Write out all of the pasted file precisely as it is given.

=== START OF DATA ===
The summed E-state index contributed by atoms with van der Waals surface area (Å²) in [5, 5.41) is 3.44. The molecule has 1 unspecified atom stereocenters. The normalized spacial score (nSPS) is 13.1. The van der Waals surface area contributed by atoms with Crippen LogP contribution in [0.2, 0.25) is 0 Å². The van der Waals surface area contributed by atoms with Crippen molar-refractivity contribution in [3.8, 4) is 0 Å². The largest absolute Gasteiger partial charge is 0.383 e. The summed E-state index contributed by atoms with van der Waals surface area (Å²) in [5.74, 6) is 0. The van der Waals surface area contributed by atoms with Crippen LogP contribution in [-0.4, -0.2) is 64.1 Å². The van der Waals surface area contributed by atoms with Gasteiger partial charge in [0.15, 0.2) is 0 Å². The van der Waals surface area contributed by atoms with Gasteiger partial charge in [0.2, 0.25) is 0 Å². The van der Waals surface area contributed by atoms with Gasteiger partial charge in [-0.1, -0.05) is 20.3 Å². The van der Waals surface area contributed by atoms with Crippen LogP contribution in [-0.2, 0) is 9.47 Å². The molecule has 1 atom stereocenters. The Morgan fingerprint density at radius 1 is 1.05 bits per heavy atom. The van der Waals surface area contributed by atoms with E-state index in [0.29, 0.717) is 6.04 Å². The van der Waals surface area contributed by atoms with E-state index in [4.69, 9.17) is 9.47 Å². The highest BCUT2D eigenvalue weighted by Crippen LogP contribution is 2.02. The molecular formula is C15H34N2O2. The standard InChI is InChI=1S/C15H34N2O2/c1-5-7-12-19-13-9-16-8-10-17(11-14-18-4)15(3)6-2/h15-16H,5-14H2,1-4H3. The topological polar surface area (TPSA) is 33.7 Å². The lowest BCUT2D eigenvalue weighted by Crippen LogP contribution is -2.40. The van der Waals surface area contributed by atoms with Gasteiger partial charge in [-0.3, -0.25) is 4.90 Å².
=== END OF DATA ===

The summed E-state index contributed by atoms with van der Waals surface area (Å²) in [5, 5.41) is 3.44. The molecule has 1 unspecified atom stereocenters. The normalized spacial score (nSPS) is 13.1. The van der Waals surface area contributed by atoms with Crippen LogP contribution in [0.2, 0.25) is 0 Å². The van der Waals surface area contributed by atoms with Crippen molar-refractivity contribution in [3.8, 4) is 0 Å². The largest absolute Gasteiger partial charge is 0.383 e. The summed E-state index contributed by atoms with van der Waals surface area (Å²) in [5.74, 6) is 0. The van der Waals surface area contributed by atoms with Crippen LogP contribution in [-0.4, -0.2) is 64.1 Å². The van der Waals surface area contributed by atoms with Gasteiger partial charge in [0.15, 0.2) is 0 Å². The van der Waals surface area contributed by atoms with Gasteiger partial charge in [0.2, 0.25) is 0 Å². The van der Waals surface area contributed by atoms with Gasteiger partial charge in [-0.1, -0.05) is 20.3 Å². The van der Waals surface area contributed by atoms with Crippen LogP contribution in [-0.2, 0) is 9.47 Å². The molecule has 1 atom stereocenters. The Morgan fingerprint density at radius 1 is 1.05 bits per heavy atom. The van der Waals surface area contributed by atoms with E-state index in [0.29, 0.717) is 6.04 Å². The van der Waals surface area contributed by atoms with E-state index in [4.69, 9.17) is 9.47 Å². The highest BCUT2D eigenvalue weighted by Crippen LogP contribution is 2.02. The molecular formula is C15H34N2O2. The standard InChI is InChI=1S/C15H34N2O2/c1-5-7-12-19-13-9-16-8-10-17(11-14-18-4)15(3)6-2/h15-16H,5-14H2,1-4H3. The topological polar surface area (TPSA) is 33.7 Å². The lowest BCUT2D eigenvalue weighted by Crippen LogP contribution is -2.40. The van der Waals surface area contributed by atoms with Gasteiger partial charge in [-0.3, -0.25) is 4.90 Å².